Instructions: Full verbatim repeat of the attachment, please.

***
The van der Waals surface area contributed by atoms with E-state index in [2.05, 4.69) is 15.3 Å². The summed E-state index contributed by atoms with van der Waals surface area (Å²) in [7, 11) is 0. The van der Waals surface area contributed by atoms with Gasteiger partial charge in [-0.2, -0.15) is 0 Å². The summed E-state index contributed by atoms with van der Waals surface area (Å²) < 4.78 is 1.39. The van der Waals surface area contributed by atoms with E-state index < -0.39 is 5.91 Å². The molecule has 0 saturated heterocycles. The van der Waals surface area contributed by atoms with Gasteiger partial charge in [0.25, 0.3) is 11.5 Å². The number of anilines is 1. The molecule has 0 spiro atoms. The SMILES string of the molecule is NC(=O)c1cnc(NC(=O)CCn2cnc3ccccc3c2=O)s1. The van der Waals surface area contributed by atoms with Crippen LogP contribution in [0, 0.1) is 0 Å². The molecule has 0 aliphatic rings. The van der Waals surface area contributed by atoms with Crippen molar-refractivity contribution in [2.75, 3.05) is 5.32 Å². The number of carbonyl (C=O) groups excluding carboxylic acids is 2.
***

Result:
The van der Waals surface area contributed by atoms with E-state index in [2.05, 4.69) is 15.3 Å². The summed E-state index contributed by atoms with van der Waals surface area (Å²) in [7, 11) is 0. The van der Waals surface area contributed by atoms with Gasteiger partial charge in [-0.2, -0.15) is 0 Å². The summed E-state index contributed by atoms with van der Waals surface area (Å²) < 4.78 is 1.39. The van der Waals surface area contributed by atoms with E-state index < -0.39 is 5.91 Å². The molecule has 0 saturated heterocycles. The van der Waals surface area contributed by atoms with Gasteiger partial charge in [0.25, 0.3) is 11.5 Å². The number of anilines is 1. The molecule has 0 spiro atoms. The SMILES string of the molecule is NC(=O)c1cnc(NC(=O)CCn2cnc3ccccc3c2=O)s1. The van der Waals surface area contributed by atoms with Crippen LogP contribution in [0, 0.1) is 0 Å². The molecule has 0 aliphatic rings. The van der Waals surface area contributed by atoms with Crippen molar-refractivity contribution in [2.75, 3.05) is 5.32 Å². The number of carbonyl (C=O) groups excluding carboxylic acids is 2.